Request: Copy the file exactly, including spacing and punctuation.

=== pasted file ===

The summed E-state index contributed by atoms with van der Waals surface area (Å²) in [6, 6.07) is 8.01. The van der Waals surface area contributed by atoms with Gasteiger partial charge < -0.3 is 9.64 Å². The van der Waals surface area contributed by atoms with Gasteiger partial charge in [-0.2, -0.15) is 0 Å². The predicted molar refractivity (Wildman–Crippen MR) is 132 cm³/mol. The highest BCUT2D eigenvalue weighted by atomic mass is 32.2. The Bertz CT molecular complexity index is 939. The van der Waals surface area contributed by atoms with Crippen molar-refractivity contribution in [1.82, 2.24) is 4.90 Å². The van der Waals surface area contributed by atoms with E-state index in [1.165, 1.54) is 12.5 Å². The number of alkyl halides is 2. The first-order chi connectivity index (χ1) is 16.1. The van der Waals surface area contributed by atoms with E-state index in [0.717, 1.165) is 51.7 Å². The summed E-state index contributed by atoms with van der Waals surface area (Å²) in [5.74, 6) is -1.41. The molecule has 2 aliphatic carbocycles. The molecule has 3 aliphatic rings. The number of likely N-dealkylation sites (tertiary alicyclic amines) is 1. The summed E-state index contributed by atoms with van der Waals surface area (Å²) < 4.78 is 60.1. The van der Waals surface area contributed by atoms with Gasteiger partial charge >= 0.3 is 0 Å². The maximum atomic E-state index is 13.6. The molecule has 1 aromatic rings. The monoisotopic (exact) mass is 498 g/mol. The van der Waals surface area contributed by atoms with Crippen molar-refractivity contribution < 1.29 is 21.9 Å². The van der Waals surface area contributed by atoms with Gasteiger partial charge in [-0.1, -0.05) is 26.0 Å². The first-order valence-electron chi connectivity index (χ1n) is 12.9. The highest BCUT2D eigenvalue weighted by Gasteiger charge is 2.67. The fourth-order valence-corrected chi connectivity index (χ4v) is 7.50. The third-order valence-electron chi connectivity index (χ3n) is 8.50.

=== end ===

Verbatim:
The summed E-state index contributed by atoms with van der Waals surface area (Å²) in [6, 6.07) is 8.01. The van der Waals surface area contributed by atoms with Gasteiger partial charge < -0.3 is 9.64 Å². The van der Waals surface area contributed by atoms with Gasteiger partial charge in [-0.2, -0.15) is 0 Å². The predicted molar refractivity (Wildman–Crippen MR) is 132 cm³/mol. The highest BCUT2D eigenvalue weighted by atomic mass is 32.2. The Bertz CT molecular complexity index is 939. The van der Waals surface area contributed by atoms with Crippen molar-refractivity contribution in [1.82, 2.24) is 4.90 Å². The van der Waals surface area contributed by atoms with E-state index in [1.165, 1.54) is 12.5 Å². The number of alkyl halides is 2. The first-order chi connectivity index (χ1) is 16.1. The van der Waals surface area contributed by atoms with E-state index in [0.717, 1.165) is 51.7 Å². The summed E-state index contributed by atoms with van der Waals surface area (Å²) in [5.74, 6) is -1.41. The molecule has 2 aliphatic carbocycles. The molecule has 3 aliphatic rings. The number of likely N-dealkylation sites (tertiary alicyclic amines) is 1. The summed E-state index contributed by atoms with van der Waals surface area (Å²) < 4.78 is 60.1. The van der Waals surface area contributed by atoms with Gasteiger partial charge >= 0.3 is 0 Å². The maximum atomic E-state index is 13.6. The molecule has 1 aromatic rings. The monoisotopic (exact) mass is 498 g/mol. The van der Waals surface area contributed by atoms with Crippen molar-refractivity contribution < 1.29 is 21.9 Å². The van der Waals surface area contributed by atoms with Gasteiger partial charge in [-0.1, -0.05) is 26.0 Å². The first-order valence-electron chi connectivity index (χ1n) is 12.9. The highest BCUT2D eigenvalue weighted by Gasteiger charge is 2.67. The fourth-order valence-corrected chi connectivity index (χ4v) is 7.50. The third-order valence-electron chi connectivity index (χ3n) is 8.50.